• In the Big Finish Doctor Who story "Peri and the Piscon Paradox", the Fifth Doctor and Peri encounter an alien fish named Zarl, who believes that if he dies on Earth, he will be reincarnated as a human and reunited with his already-reincarnated wife. Since he has a limiter chip in his brain which prevents him from committing suicide, he commits various acts of villainy to encourage the Doctor to kill him. Subverted, however, as this story is made up: "Zarl" is actually the Sixth Doctor, who killed the real Zarl by accident, and now wants the Fifth Doctor to "defeat" him as he remembers and thus preserve the Web of Time.
  • In chapter 41 of We're Alive After Datu is bitten, he begs Michael to kill him before he turns. Michael tells him he'll leave a suicide syringe where Datu can reach it if he feels like he's going, but Datu declines because killing himself would be "unforgivable".

    Comic Books 
  • Rogue Trooper encounters a subverted version of this trope. Having thought that he was the last remaining super-soldier, he is amazed to find a much older prototype living as a hermit on the poison-choked planet Rogue roams. The old man says he is waiting to die and that he feels like nature is going to take its course very soon. When enemy troops approach, Rogue's friends - personality-chips of fallen comrades embedded in his helmet and gun — vote to leave the old man to his fate. Rogue declines — the old man wants to die with dignity — and his already impressive abilities are ramped up to eleven in order to massacre the enemy patrol and give the old man something Rogue hopes to have himself one day.
  • In an old Batman comic, Batman is possessed by Manuel, the ghost of a Satan-worshipping pirate, who's trying to bring himself and those stuck in purgatory back to the real world. Batman pleads with The Flash to kill him before that happens. Luckily, the Flash chooses to Take a Third Option.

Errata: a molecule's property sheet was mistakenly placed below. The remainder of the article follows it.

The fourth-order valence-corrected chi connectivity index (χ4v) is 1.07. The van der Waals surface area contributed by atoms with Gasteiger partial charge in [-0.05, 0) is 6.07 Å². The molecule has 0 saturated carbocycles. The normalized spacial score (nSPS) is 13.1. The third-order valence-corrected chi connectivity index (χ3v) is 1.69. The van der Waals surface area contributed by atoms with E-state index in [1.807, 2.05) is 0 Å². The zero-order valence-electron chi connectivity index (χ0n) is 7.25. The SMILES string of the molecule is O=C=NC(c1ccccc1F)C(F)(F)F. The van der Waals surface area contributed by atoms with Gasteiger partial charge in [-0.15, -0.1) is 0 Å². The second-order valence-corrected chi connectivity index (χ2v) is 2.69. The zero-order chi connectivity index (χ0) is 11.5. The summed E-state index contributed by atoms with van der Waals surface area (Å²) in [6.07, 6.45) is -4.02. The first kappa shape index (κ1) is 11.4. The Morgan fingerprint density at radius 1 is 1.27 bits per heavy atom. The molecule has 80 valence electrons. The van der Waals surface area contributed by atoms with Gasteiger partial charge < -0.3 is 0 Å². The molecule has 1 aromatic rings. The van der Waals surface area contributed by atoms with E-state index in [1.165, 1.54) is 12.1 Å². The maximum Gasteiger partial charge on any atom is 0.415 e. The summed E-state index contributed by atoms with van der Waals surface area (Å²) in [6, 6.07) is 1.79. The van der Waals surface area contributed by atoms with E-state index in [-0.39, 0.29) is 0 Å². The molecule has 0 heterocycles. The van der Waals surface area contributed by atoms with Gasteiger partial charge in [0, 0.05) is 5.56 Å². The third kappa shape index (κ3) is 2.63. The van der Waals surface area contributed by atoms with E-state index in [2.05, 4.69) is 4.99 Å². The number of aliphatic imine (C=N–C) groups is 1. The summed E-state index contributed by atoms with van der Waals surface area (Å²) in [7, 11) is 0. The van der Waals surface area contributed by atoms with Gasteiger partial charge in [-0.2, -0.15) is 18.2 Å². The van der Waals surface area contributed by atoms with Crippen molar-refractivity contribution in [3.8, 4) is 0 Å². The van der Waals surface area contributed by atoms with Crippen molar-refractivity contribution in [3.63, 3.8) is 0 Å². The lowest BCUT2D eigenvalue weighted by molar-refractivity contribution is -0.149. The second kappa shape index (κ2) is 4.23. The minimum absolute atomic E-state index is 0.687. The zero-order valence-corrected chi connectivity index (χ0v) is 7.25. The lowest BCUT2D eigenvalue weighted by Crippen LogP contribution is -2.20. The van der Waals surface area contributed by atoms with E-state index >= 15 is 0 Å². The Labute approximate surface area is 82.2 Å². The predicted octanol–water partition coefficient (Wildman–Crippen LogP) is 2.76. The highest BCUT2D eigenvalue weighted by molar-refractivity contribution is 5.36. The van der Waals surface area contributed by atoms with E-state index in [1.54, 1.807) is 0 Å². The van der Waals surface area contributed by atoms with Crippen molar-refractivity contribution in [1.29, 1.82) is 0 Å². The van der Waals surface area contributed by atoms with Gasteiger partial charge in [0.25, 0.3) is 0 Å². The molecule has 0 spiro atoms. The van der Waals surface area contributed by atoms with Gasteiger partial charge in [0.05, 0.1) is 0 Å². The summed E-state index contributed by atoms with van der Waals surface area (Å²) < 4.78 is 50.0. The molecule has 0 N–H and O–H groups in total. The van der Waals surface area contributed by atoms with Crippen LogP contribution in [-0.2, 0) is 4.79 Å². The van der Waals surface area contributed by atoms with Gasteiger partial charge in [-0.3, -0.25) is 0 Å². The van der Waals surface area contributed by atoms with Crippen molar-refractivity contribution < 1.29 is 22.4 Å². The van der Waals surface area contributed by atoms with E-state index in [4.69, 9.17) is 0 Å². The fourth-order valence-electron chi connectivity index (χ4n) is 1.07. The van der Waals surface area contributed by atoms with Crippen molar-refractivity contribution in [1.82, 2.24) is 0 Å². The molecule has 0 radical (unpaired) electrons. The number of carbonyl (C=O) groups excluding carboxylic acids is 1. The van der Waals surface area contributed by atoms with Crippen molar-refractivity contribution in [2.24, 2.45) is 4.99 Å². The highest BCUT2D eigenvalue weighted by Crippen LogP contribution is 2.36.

• In Batman: Holy Terror, one of the subjects of the experiments to replicate Aquaman was a manta ray with a vaguely human head and enough intelligence to realize that it's an abomination of science. According to Barry, it has tried repeatedly to kill itself, but since it lacks proper limbs, the most it can do is smash its head against the walls of the tank repeatedly, which isn't enough to kill it.
  • In Buffy the Vampire Slayer Season 10 Dracula pleads with Buffy to kill him before he fully transforms into the Old One Maloker again.
  • Anika Wells of Clean Room was abducted and subjected to medical experimentation, the result of which was a decade-long withering of half of her body leaving her bedbound. She begs Astrid for death since she lacks the physical ability to attempt suicide.
  • A story arc of Fantastic Four has the Thing, being possessed by Dr. Doom, put the Torch in a death hold. Doom is laughing that the only way to stop him is to kill him — that is to say, kill Ben. Ben manages to wrest just enough control to tearfully tell Reed to do it. For once, Reed gets stuck in a situation where he can't Take a Third Option.
  • In A-Force, during the events of Civil War II, Nico Minoru is forced to go on the run again after Ulysses predicts that she will kill a woman named Alice, despite not knowing anyone by that name. It later turns out Alice has been infected with some sort of alien virus that has turned her into a bug monster and is rapidly spreading to the rest of her hometown. Naturally, Alice wasn't happy about what she had become and what she was unintentionally doing to everyone around her, but was unable to kill herself, and thus begged Nico to do it.
  • In Ghost Rider, when Lucifer tricks Ghost Rider into bringing him to Earth, Lucifer's essence is split into six hundred and sixty-six fragments, which possess bodies that died around the same time as they broke out of Hell. As each fragment dies, the remaining fragments will become stronger, to the extent that only Ghost Rider will be able to kill the last few Lucifer fragments; an angelic being who appears to Ghost Rider reveals that the Lucifers cannot simply kill themselves as suicide would damn them back to Hell due to it being a mortal sin, and Lucifer would obviously not choose to go back to Hell after spending millennia trying to get to Earth.